Policy-Papers
|Micro-level drivers

Policy Paper on Countering and Preventing Micro-Level Drivers of Radicalisation and Violent Extremism in MENA and Balkans

27 March 2024

Preventing violent extremism (PVE) requires a nuanced understanding of how micro-level drivers of violent extremism (VE) unfold in local community contexts and within the general PVE frameworks of national institutions. This policy paper recommends specific PVE policies and measures that can tackle drivers of VE that are examined within the CONNEKT project.

The recommendations are based on the micro-level analysis of the drivers of VE that are identified in the project through non-representative national surveys of youth between 15-30 years old in seven of the countries examined in the CONNEKT project in the Middle East and North Africa (MENA) (Egypt, Jordan, and Morocco), and the Balkans (Bosnia and Herzegovina), Bulgaria, Kosovo, and North Macedonia).

The surveys were conducted in person in the period March-April 2023, except for Egypt, where surveys were conducted online. In total, 1,244 young people participated in the survey from the MENA region (including 561 females and 577 males, 2 others, and 104 who did not provide their gender) and 1,604 participated from the Balkans. The data shows minor gender variation on institutional trust and leisure activities in the MENA region.

The policy paper discusses how youth experience the seven drivers of VE that are identified in the CONNEKT project (religion, economic deprivation, political grievances, social digitalisation, transnational dynamics, territorial inequality, and cultural opportunities) in their daily lives (Annex I offers a glossary explaining each of these drivers). These drivers are examined through their intersections with seven social contexts, also identified within the CONNEKT framework. These are: socialisation/education, economic and labour relations, urban and per-urban spaces, artistic and cultural creation, punitive justice system, ethnic community, and political and social participation (Anzil et al., 2022).

The analysis of individual drivers is based on the results of micro-level drivers at the country level, and the two regional reports for MENA and the Balkans. However, the analysis of micro-drivers of VE has highlighted the importance of local communities and, therefore, this analysis refers to specific examples from meso-level drivers in local communities, which have been analysed in CONNEKT case studies (Chirchi, 2022).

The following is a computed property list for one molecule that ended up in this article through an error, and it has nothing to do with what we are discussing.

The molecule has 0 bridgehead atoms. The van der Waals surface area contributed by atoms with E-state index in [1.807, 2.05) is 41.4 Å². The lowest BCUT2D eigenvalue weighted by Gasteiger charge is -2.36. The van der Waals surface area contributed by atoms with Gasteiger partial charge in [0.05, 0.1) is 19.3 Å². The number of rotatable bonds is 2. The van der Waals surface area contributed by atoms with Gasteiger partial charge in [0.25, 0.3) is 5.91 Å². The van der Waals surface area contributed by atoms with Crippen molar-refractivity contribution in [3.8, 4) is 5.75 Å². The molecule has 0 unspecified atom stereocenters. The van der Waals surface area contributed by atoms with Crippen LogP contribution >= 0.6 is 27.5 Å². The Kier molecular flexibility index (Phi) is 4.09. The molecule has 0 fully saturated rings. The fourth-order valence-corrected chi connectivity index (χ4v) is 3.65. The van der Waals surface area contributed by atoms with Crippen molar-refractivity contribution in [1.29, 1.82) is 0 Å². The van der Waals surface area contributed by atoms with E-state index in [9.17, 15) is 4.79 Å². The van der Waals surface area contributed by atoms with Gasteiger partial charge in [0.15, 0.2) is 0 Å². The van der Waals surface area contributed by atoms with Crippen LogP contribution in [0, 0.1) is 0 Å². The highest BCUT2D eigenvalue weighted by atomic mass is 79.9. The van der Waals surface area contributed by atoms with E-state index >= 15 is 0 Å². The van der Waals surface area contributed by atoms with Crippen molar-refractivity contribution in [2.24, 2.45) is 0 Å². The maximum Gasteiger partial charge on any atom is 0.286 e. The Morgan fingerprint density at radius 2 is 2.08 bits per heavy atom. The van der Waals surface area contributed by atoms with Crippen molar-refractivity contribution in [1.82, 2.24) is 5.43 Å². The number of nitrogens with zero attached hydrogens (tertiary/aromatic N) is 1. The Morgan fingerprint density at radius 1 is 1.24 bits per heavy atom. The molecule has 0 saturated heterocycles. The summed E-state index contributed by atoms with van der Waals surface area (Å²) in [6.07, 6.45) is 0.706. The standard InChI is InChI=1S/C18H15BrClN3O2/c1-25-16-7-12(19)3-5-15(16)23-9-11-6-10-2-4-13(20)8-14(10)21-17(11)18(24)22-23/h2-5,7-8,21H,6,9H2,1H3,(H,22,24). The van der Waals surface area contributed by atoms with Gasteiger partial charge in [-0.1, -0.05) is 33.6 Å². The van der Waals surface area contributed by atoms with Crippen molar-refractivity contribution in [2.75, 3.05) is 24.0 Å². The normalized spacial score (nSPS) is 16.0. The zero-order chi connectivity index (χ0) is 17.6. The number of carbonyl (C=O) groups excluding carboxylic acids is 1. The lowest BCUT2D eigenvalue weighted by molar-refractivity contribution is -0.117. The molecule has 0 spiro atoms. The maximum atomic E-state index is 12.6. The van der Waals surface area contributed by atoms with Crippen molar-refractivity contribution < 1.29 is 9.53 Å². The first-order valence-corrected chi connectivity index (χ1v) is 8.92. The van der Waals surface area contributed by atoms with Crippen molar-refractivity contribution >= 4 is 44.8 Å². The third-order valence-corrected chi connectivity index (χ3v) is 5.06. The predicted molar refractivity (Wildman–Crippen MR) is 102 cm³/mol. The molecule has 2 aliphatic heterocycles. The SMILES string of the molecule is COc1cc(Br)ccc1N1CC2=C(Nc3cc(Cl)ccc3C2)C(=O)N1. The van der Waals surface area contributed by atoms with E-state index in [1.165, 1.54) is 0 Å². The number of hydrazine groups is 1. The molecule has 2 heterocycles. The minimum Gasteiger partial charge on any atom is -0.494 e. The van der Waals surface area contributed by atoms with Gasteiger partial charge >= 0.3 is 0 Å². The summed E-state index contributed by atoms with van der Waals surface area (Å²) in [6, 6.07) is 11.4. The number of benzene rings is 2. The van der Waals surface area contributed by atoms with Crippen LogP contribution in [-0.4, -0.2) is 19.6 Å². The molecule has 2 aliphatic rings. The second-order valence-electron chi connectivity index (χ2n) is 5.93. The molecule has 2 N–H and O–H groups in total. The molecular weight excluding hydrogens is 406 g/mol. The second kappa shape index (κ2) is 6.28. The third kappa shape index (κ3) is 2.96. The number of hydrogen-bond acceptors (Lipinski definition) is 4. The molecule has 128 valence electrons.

Since individual drivers of VE are experienced within local communities, the policy recommendations are mainly addressed to civil society organizations (CSOs) to reflect the centrality of local community PVE efforts. As the main organic actors in local communities, CSOs can harness local ownership of PVE national and local efforts. The recommendations also address national authorities, as well as EU policy-makers, albeit in a limited way, to signal the required multi-stakeholder engagement in national, regional, and cross-regional PVE efforts. This paper can be read in conjunction with the policy paper on macro-level drivers of VE (Anzil et al., 2022).

The findings reveal a prominence of political grievances as a diver of VE due to intersections with ethnic relations and institutional trust, as well as interactions with other drivers like transnational dynamics and social digitalisation. Another prominent driver is economic deprivation and lacking social mobility. The analysis demonstrates the complex interactions between drivers in both regions, and points to local, national and regional PVE priorities.

This report is written during the assault on Gaza in October-November 2023. The results discussed here refer to research data collected prior to this. The regional perceptions in MENA region have significantly changed during this assault with a sense of betrayal and shock at the dysfunctionality of United Nations (UN) bodies and international actors, including the European Union (EU), in enforcing a long-term ceasefire or truce on Israel. The double standards of European countries on the protection of Israeli civilians compared to Palestinians will translate in the dismissal of the EU as a respected actor and supporter of CSOs working to advance human rights, political participation, and PVE efforts in the MENA region (O’Callaghan et al., 2023). The analysis in this paper is constrained by two factors. First, due to the political situation in both Egypt and Tunisia that placed limits on some research activities, comparative data is curtailed. Unfortunately, quantitative analysis was not possible in Tunisia in early 2023, and the case studies on meso-level drivers have not been published. In Egypt, the quantitative survey was conducted online. Second, the quantitative data on individual drivers was not segregated by gender in the Balkans, and thus the paper does not include a gendered understanding of individual drivers in the Balkans. However, it does include references to the minor gender variations in the MENA region.

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